But two weeks later Dorworth’s office delivered 87 pages of documents, mostly bill drafts and emails, detailing the evolution of what was to become HB 1021. Buried at the bottom of the stack was an 11-page bundle of neatly typed material, labeled “Paycheck Protection,” which consisted of three pieces of model legislation, with the words “Copyright, ALEC” at the end of each.
Not convinced? How about this story?
If you’re a politician looking to sponsor a bill, but your time and resources are limited and you only meet with your colleagues once every few months, ALEC provides one-stop shopping. As [former] Health and Human Services Secretary [and former Wisconsin governor] Tommy Thompson said of his days attending ALEC conferences in the 1970s, “Myself, I always loved going to these meetings because I always found new ideas and then I’d take them back to Wisconsin, disguise them a little bit, and declare that it’s mine.” Legislators who might otherwise gain little or no national distinction are able to do so within ALEC. It connects them to VIPs and strokes their egos by handing out “Legislator of the Year” awards. [Emphasis added.]
Or the findings of the LA Times:
In late January, the Indiana House of Representatives adopted a resolution asking Congress to compel the Environmental Protection Agency to stop regulating carbon emissions, declaring that "EPA over-regulation is driving jobs and industry out of America." Almost identical resolutions have won at least partial approval in a dozen other states, from Virginia to Michigan to Wyoming.
And it's no coincidence that the language of these resolutions is similar, describing EPA's plans to curb air pollution as a "train wreck" that will harm the economy.
In each case, the basic text of the resolutions sprang not from state capitols but from a relatively little-known, Washington-based nonprofit group called the American Legislative Exchange Council, or ALEC.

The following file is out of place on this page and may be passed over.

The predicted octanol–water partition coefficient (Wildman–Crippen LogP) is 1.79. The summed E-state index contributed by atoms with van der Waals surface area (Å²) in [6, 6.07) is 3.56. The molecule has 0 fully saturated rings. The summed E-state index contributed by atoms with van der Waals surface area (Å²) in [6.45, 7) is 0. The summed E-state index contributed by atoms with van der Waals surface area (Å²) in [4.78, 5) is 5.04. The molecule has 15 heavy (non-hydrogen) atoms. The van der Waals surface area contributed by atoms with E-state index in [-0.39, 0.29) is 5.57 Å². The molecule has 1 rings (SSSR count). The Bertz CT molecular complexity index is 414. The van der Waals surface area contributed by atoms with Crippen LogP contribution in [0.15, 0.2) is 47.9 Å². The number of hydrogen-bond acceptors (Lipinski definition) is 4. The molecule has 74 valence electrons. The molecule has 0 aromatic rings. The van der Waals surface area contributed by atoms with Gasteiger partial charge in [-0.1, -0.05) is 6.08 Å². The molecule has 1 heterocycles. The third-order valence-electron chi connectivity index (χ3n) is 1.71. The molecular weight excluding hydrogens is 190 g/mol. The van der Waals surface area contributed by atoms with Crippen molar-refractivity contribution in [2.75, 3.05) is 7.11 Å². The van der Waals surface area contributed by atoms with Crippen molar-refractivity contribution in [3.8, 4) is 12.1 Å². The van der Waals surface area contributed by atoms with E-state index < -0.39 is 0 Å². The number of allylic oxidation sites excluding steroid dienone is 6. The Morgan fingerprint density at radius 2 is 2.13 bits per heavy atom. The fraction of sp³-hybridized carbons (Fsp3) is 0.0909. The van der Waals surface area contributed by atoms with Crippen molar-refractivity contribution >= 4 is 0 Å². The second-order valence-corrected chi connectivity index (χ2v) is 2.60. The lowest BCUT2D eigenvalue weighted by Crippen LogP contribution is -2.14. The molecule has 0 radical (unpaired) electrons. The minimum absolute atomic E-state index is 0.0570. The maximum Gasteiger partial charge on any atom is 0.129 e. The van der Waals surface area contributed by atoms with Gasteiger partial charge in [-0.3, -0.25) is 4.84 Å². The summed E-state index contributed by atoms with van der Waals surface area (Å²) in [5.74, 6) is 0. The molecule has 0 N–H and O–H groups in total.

Or of Businessweek?
Kim Thatcher, a Republican state representative in Oregon, introduced a sharply worded anti-cap-and-trade bill this year that said, “There has been no credible economic analysis of the costs associated with carbon mandates.” Apparently, that view is widely shared. Legislation with that exact language has been introduced in dozens of states, including Montana, New Hampshire, and New Mexico.
It’s not plagiarism. It’s a strategy. The bills weren’t penned by Thatcher or her fellow legislators in Helena, Concord, and Santa Fe. They were written by a little-known group in Washington with outsize clout, the American Legislative Exchange Council.
You surely get the idea by now. And this is by no means an exhaustive list. In fact, you can contribute to the growing pool of knowledge about the spread of these bills yourself, by reviewing the cache of leaked ALEC documents available at ALECExposed.org, comparing them to bills in your home state's legislature (or others), and sharing your findings using ALECExposed's wiki format.
Again, there's nothing illegal in theory about sharing model legislation. Nor is there anything about the practice that limits its use to conservative legislators. But for the most part, voters still labor under the impression that the legislators they elect are in the business of crafting their own legislation, tailored to the needs of their home states, and driven by the economic, social and political realities of those states. If legislation is in fact being crafted—right down to the exact language and phrasing used—in private, corporate-sponsored meetings where those same corporations have not just an equal vote alongside legislators, but actually have veto power over that language, well, that's something that journalists, activists, editorial boards and everyday folks back home just might want to know about.
It's cheating. And worse, it's cheating paid for and performed on behalf of those who are already nickel-and-diming you to death.
ALEC convenes its annual meeting this August 3rd through 6th, in New Orleans, where next year's assault on the remaining barriers to corporate rule will be planned. Loose-knit groups of protestors—including some of our own community members who've been working diligently to raise awareness in the Exposing ALEC group here at Daily Kos—plan to meet them there. Watch their live-streamed press conference from outside the convention, starting at 10 a.m. Central. Find out the details of their plans for action throughout the week and how you can help, here.